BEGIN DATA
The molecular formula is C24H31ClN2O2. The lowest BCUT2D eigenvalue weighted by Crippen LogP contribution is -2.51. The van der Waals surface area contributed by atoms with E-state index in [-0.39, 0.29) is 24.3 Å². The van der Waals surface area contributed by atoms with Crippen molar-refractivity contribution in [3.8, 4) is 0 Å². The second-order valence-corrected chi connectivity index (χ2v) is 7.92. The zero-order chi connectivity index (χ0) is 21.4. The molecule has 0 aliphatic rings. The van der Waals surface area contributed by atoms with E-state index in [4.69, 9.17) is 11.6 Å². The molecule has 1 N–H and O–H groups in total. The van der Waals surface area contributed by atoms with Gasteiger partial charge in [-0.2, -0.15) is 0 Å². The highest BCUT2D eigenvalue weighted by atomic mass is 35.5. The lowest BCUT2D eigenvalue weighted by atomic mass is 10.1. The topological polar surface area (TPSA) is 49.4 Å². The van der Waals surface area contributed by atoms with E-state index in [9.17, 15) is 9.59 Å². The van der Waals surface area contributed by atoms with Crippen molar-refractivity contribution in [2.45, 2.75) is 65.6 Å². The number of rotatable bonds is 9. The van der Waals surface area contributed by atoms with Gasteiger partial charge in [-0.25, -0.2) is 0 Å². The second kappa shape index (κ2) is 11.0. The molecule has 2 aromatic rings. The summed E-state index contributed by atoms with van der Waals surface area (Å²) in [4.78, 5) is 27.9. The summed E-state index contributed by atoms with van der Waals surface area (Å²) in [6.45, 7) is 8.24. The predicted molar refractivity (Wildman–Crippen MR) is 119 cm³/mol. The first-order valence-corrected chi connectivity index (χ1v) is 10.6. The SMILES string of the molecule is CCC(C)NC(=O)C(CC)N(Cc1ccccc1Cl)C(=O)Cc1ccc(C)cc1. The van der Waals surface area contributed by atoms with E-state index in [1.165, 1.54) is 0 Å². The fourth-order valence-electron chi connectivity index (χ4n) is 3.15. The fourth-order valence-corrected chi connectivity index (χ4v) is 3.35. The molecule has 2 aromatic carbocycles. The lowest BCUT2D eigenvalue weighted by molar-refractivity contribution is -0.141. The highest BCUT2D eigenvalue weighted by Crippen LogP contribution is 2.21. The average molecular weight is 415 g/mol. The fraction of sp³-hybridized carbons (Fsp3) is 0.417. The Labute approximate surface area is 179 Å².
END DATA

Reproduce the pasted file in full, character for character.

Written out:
The molecular formula is C24H31ClN2O2. The lowest BCUT2D eigenvalue weighted by Crippen LogP contribution is -2.51. The van der Waals surface area contributed by atoms with E-state index in [-0.39, 0.29) is 24.3 Å². The van der Waals surface area contributed by atoms with Crippen molar-refractivity contribution in [3.8, 4) is 0 Å². The second-order valence-corrected chi connectivity index (χ2v) is 7.92. The zero-order chi connectivity index (χ0) is 21.4. The molecule has 0 aliphatic rings. The van der Waals surface area contributed by atoms with E-state index in [4.69, 9.17) is 11.6 Å². The molecule has 1 N–H and O–H groups in total. The van der Waals surface area contributed by atoms with Gasteiger partial charge in [-0.2, -0.15) is 0 Å². The highest BCUT2D eigenvalue weighted by atomic mass is 35.5. The lowest BCUT2D eigenvalue weighted by atomic mass is 10.1. The topological polar surface area (TPSA) is 49.4 Å². The van der Waals surface area contributed by atoms with E-state index in [9.17, 15) is 9.59 Å². The van der Waals surface area contributed by atoms with Crippen molar-refractivity contribution in [2.45, 2.75) is 65.6 Å². The number of rotatable bonds is 9. The van der Waals surface area contributed by atoms with Gasteiger partial charge in [-0.25, -0.2) is 0 Å². The second kappa shape index (κ2) is 11.0. The molecule has 2 aromatic rings. The summed E-state index contributed by atoms with van der Waals surface area (Å²) in [4.78, 5) is 27.9. The summed E-state index contributed by atoms with van der Waals surface area (Å²) in [6.45, 7) is 8.24. The predicted molar refractivity (Wildman–Crippen MR) is 119 cm³/mol. The first-order valence-corrected chi connectivity index (χ1v) is 10.6. The SMILES string of the molecule is CCC(C)NC(=O)C(CC)N(Cc1ccccc1Cl)C(=O)Cc1ccc(C)cc1. The van der Waals surface area contributed by atoms with E-state index in [1.165, 1.54) is 0 Å². The fourth-order valence-electron chi connectivity index (χ4n) is 3.15. The fourth-order valence-corrected chi connectivity index (χ4v) is 3.35. The molecule has 2 aromatic carbocycles. The lowest BCUT2D eigenvalue weighted by molar-refractivity contribution is -0.141. The highest BCUT2D eigenvalue weighted by Crippen LogP contribution is 2.21. The average molecular weight is 415 g/mol. The fraction of sp³-hybridized carbons (Fsp3) is 0.417. The Labute approximate surface area is 179 Å².